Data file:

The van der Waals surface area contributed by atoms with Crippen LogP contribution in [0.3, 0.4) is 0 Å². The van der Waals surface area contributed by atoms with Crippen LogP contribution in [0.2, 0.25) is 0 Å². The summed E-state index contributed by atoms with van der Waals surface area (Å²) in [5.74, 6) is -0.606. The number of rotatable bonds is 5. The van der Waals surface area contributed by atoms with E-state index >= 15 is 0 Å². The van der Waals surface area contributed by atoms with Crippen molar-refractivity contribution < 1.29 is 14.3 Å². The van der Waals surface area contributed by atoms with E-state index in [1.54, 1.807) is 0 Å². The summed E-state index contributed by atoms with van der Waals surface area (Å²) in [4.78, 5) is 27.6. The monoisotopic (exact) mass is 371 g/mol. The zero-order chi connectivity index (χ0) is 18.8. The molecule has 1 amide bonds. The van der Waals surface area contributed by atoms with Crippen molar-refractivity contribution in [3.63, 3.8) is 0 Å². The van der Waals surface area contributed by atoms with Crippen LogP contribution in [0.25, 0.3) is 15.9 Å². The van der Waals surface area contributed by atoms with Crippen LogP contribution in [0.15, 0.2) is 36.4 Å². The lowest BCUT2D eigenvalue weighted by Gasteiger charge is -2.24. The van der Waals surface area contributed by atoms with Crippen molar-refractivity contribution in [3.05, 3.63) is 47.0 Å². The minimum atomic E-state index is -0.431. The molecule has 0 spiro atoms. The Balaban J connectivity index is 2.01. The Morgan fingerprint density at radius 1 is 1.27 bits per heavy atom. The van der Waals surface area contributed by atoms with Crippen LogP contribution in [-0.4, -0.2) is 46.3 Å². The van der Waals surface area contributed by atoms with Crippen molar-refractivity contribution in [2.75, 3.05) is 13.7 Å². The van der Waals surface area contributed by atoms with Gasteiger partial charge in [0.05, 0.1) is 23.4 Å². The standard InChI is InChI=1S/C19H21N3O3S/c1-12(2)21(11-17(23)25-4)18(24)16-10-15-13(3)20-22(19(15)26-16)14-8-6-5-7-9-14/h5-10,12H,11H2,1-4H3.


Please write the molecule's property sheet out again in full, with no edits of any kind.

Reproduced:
The van der Waals surface area contributed by atoms with Crippen LogP contribution in [0.3, 0.4) is 0 Å². The van der Waals surface area contributed by atoms with Crippen LogP contribution in [0.2, 0.25) is 0 Å². The summed E-state index contributed by atoms with van der Waals surface area (Å²) in [5.74, 6) is -0.606. The number of rotatable bonds is 5. The van der Waals surface area contributed by atoms with E-state index >= 15 is 0 Å². The van der Waals surface area contributed by atoms with Crippen molar-refractivity contribution < 1.29 is 14.3 Å². The van der Waals surface area contributed by atoms with E-state index in [1.54, 1.807) is 0 Å². The summed E-state index contributed by atoms with van der Waals surface area (Å²) in [4.78, 5) is 27.6. The monoisotopic (exact) mass is 371 g/mol. The zero-order chi connectivity index (χ0) is 18.8. The molecule has 1 amide bonds. The van der Waals surface area contributed by atoms with Crippen molar-refractivity contribution in [3.63, 3.8) is 0 Å². The van der Waals surface area contributed by atoms with Crippen LogP contribution in [0.25, 0.3) is 15.9 Å². The van der Waals surface area contributed by atoms with Crippen LogP contribution in [0.15, 0.2) is 36.4 Å². The lowest BCUT2D eigenvalue weighted by Gasteiger charge is -2.24. The van der Waals surface area contributed by atoms with Crippen molar-refractivity contribution in [3.05, 3.63) is 47.0 Å². The minimum atomic E-state index is -0.431. The molecule has 0 spiro atoms. The Balaban J connectivity index is 2.01. The Morgan fingerprint density at radius 1 is 1.27 bits per heavy atom. The van der Waals surface area contributed by atoms with Crippen LogP contribution in [-0.4, -0.2) is 46.3 Å². The van der Waals surface area contributed by atoms with Crippen molar-refractivity contribution in [2.75, 3.05) is 13.7 Å². The van der Waals surface area contributed by atoms with Gasteiger partial charge in [0.05, 0.1) is 23.4 Å². The standard InChI is InChI=1S/C19H21N3O3S/c1-12(2)21(11-17(23)25-4)18(24)16-10-15-13(3)20-22(19(15)26-16)14-8-6-5-7-9-14/h5-10,12H,11H2,1-4H3.